Aglo is crowdsourcing shoppers to provide brands with data about their products in stores
While getting a brand to stand out online is often described as a daunting task, what’s often forgotten about is the similar difficulties that come with getting a product to flourish in store. Woolworths alone works with over 3,100 food suppliers, with many offering tens to hundreds of products from local and international brands – that means more food products than we’ll ever be able to get through, even at our hangriest.
Helping brands get their products to stand out on the supermarket shelf through first-hand customer data is Sydney-based startup Aglo.
Using a crowdsourcing model, Aglo’s app allows shoppers to earn cash for completing gamified “missions” while they’re browsing a store. As an alternative to hiring brand representatives or marketing researchers, brands are able to access first-hand consumer data about their product for a significantly cheaper cost.
The “retail intelligence” provider was imagined by cofounder David Wong and Mark Jordan, with Wong previously working in the customer relationship management (CRM) space for online business Oracle, putting together data for large global brands including Coke.
Data implemented into the business’s online software was harnessed using the approach most brands take, involving sending reps to a store to perform an analysis on a product and inform how it’s performing on the shelf. With a number of traditional processes for data collection moving digital, this model, according to Wong, had grown stale.
“So currently the solution is to send a sales rep or market researcher into the store, but the issue with that it’s obviously expensive, since you need to pay the salaries. We thought these days nearly all shoppers have smartphones connected to the cloud, so why don’t we crowdsource this process,” he said.
Having a product gain visibility on the shelf is essential for a brand, as Wong explained there’s a huge challenge for brands when gearing up their once online-only products for a life on the shelf in a store. Nearly all brands, particularly in the food industry, won’t be able to afford their own ‘exclusive’ store to showcase their products, meaning they’re forced to compete on the packed shelves of a huge chain.
“They have a challenge in understanding what’s happening in the store. A lot sell through wholesalers. They have a lot of visibility of how they’re products are leaving the warehouse, but once it hit the shelves it’s a bit of a black hole,” said Wong.
Wong added that for brands, selling a product in bricks and mortar stores is still increasingly relevant; while the online retail space is growing globally, reaching above $20 billion last year, according to data from the National Australia Bank issued in August last year, Wong claimed “ninety percent” of retail sales still occur within physical stores rather than online.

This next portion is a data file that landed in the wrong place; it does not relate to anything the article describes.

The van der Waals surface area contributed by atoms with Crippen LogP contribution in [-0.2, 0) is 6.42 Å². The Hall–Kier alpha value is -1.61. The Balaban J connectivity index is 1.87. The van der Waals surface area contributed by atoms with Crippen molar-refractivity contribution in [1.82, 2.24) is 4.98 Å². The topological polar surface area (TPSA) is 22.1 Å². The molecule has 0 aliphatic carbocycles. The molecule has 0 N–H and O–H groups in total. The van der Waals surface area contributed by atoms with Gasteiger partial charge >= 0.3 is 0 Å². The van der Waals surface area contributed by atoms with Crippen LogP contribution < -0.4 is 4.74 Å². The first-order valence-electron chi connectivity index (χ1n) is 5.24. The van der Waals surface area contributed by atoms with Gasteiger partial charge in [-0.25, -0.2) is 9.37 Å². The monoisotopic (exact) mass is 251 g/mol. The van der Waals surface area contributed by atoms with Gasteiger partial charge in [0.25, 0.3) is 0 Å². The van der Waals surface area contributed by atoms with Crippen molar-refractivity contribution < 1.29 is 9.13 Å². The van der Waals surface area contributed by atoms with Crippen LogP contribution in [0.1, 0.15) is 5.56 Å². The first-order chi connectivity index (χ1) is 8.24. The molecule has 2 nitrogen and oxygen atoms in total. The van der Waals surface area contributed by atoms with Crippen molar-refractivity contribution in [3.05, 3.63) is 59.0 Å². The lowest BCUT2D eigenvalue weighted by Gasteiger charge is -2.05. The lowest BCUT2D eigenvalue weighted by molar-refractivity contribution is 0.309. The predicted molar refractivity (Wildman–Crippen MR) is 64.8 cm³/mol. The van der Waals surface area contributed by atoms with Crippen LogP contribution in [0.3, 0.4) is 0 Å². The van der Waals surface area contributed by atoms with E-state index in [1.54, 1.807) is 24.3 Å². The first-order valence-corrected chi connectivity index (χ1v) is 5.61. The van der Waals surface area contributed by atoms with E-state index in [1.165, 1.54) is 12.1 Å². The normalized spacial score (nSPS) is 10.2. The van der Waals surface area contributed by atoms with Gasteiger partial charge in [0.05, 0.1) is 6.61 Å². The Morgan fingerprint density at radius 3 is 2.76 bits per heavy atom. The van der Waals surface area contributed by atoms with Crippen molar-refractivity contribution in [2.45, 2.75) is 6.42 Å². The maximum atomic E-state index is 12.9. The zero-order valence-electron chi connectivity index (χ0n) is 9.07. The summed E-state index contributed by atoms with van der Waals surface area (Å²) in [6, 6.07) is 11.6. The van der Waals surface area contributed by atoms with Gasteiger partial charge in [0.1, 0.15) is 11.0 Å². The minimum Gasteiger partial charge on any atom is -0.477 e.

“We’re providing richer information of what’s going on in store, since to grow shop presence, you need to understand how you’re going on the shelf,” said Wong.
Seeing the increase of crowdsourcing models used to innovate in other spaces, Wong saw an opportunity to apply it to the retail intelligence space. Amongst the shelf of startups using crowdsourcing models is Western Australian startup Demand.film, which pays influences to promote cinema films, while Wellington startup SuchCrowd applies crowdsourcing to ticketing events.
“[Crowdsourcing] is an existing process in other spaces, so why not it here to have customers gather information while in the store using their smartphone. For the brands, it’s cheaper and they get to expand that they can collect information,” said Wong.
Aglo serves brands through an online web platform, which provides them with a database they can use to visualise and access data. Any employee is able to login to the platform, which can be connected to a brand’s CRM tools such as Salesforce. Brands are then able to transfer any data collected through Aglo to their previously established database for “internal” use.
To begin gathering data, brands are able to launch “campaigns”, based on how many stores their product is featured in.
These campaigns fund both the startup and the shopper, who uses the Aglo app to view all the available missions in their local area, with each detailing what shop and location the shopper will have to travel to. By tapping on a mission, a shopper is able to ‘lock’ it in, granting them exclusive access to complete it.
Once in a store, shoppers are tasked to take a picture of the product and complete a small list of questions, asking them what position the product has on the shelf and whether they can see the price, for example, before the data is sent to Aglo’s internal term for review.
“It goes into the back end so we can check that it’s valid and do a GPS check so we can check that they’re actually in the store, not just taking a picture of a screenshot. It’s then passed onto the business,” Wong explained.
Aglo users can participate in the review process too – using the app, they can sign up to receive another shopper’s mission and complete a series of checks to validate it, earning a small pocket of cash in the process. Cash is also earnt for successfully completing missions.
“They have a digital wallet which shows their balance. They can then hit the cashout button, send us their PayPal details, and we’ll credit them,” said Wong.
Having entered the market over a year ago, the startup wants to expand its customer base by showing brands that there’s a cheaper, digital way to gather information about their products.
Image: Aglo cofounder Mark Jordan. Source: Supplied.